Eventually, they agreed to let the young geeks have a crack at recording a big rock album. In a move that must have struck fear in a label looking for an alternative album that would sell, the band began practising as a barber shop quartet to perfect their harmonies. Given the trend for vocalists delivering barely comprehensible yowls at the time, this was way more of a risk than it sounds, but it became pivotal to bands approach to the album.
What they ended up producing was an uncharacteristically uncool ’90s alternative album, but one that was completely necessary. Nirvana were a great band, but not everyone could write simple, stomping rock songs with the same power as Kurt Cobain did. The scruffy looks, the gloomy lyrics and the disregard for ability had become cliché by the time Weezer got around to releasing their eponymous debut album (now universally known as The Blue Album), and it must have been wearing thin with certain listeners.
Weezer brought back the guitar solo with aplomb. It seemed as if their contemporaries at the guitar had considered guitar solos to be masturbatory, but Rivers reminded the world that you didn’t have to want to be Van Halen or Slash to write something memorable. The solo that opens "Holiday", for example, bares a weirdly close resemblance to the solo from The Darkness’ Christmas single. But whereas “Christmas Time (Don’t Let The Bells End)” is now buried deep in your CD collection where no one can see it, “Holiday” sounds timeless, tasteful and fitting. Weezer found a way to shoehorn solos that sounded like they could have been on a Thin Lizzy album into power-pop and alternative rock songs in a way that didn’t sound ridiculous. Thank god they did, to, because this bold move undoubtedly inspired countless guitarists to practice their scales instead of being content with knowing how to play powerchords.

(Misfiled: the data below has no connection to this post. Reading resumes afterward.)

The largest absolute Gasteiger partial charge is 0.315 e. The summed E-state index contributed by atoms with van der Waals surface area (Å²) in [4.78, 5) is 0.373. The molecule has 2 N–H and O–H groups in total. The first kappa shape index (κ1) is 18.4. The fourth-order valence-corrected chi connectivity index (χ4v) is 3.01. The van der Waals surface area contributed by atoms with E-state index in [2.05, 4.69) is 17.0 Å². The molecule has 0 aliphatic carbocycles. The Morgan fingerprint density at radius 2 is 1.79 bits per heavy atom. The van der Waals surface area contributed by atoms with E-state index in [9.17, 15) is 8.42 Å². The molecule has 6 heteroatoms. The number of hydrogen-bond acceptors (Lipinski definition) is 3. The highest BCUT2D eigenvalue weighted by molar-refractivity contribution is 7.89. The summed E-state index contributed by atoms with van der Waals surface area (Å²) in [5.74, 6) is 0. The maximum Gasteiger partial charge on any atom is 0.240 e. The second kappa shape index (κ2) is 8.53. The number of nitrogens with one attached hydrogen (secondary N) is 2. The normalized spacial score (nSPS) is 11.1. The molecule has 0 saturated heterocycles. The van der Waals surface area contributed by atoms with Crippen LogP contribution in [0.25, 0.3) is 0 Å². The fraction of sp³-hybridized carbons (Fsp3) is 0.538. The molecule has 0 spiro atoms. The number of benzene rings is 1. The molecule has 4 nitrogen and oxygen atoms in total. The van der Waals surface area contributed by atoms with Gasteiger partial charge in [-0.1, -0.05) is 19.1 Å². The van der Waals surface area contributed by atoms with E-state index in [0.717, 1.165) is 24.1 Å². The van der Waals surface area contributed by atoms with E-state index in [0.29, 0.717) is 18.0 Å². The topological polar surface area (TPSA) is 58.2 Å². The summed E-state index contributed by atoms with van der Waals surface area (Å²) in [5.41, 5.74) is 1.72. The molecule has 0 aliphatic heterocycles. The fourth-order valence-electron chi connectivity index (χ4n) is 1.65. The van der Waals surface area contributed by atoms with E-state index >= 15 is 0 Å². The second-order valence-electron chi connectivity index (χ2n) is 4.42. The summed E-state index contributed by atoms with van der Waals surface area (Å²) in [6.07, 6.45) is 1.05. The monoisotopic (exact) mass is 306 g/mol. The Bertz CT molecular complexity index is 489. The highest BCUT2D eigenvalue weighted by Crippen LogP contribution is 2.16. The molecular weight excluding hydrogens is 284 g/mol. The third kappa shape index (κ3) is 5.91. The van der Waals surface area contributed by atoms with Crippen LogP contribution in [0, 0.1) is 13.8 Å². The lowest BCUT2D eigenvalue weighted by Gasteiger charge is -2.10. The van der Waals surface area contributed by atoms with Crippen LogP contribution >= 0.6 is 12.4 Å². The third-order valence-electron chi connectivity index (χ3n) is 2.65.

Then there were the lyrics. Rivers was never the happiest of chaps, but Weezer brought a warm sense of nostalgia to even his most melancholy songs. Even “Say It Aint So”, a ballad about his parents’ divorce and his father’s alcoholism, referenced flipping on the telly to watch “Jimmy” wrestle. Meanwhile, Rivers gets positively wistful during "In The Garage", referencing everything from Kiss to The X-Men.
While on the subject of comics, Rivers were full of unashamedly nerdy references. This is nothing now, but it must have been a revelation in the mid-’90s to hear a band that proudly declared that they looked like "Buddy Holly" getting mainstream attention. Weezer were pioneers in wearing their nerdy interests with pride.
Speaking of “Buddy Holly”, that’s the song that you non-Weezer fanatics have heard of, isn’t it? It’s the one with the quirky little video that Spike Jonze cleverly made to look like they were performing in the diner from Happy Days. It’s undeniably an iconic video, and the song itself is pretty damn awesome too, with its nursery rhyme-like catchy chorus and its little flourishes of electronic organ. Well, anyway, Rivers fucking hated it. Okay, that might be a bit of an exaggeration – there are stories that indicate he had to be talked into recording it, and that the success of the video caused him to worry about being seen as “that band with that video”, causing him to record the noise-rock influenced Pinkerton a mere two years later.
Rivers comes across as a bit of an awkward personality; someone that was not, at the time, entirely suited for rock stardom. During the aftermath of the band’s sudden success, he seemed to become increasingly reclusive. He cut his hair to try and avoid the “geek” gimmick that had been thrust upon the band, and recording a whole album’s worth of material that he decided to scrap at the last minute. The album recorded in its wake was Pinkerton: a legendary album in its own right. However, it lacked the pure pop bliss that can be heard on The Blue Album.
Weezer, of course, are still knocking around. Every now and then they release an absolutely stomping single, like "Pork & Beans" or Back To The Shack, but the general consensus seems to be that they will never be able to bottle guitar-pop lightning like they did on Blue again. Somebody even went as far as to try and raise $10million on Kickstarter to get them to break-up, but that’s kind of a dick move in my eyes. I caught Weezer for the first time at Sonisphere 2011, and seeing the songs off of Blue performed in front of my eyes was an experience I would like to repeat again and again for the rest of my life. It’s a damn shame that they probably won’t repeat the success of it again, but when an album is this timeless, a band really doesn’t have anything to prove.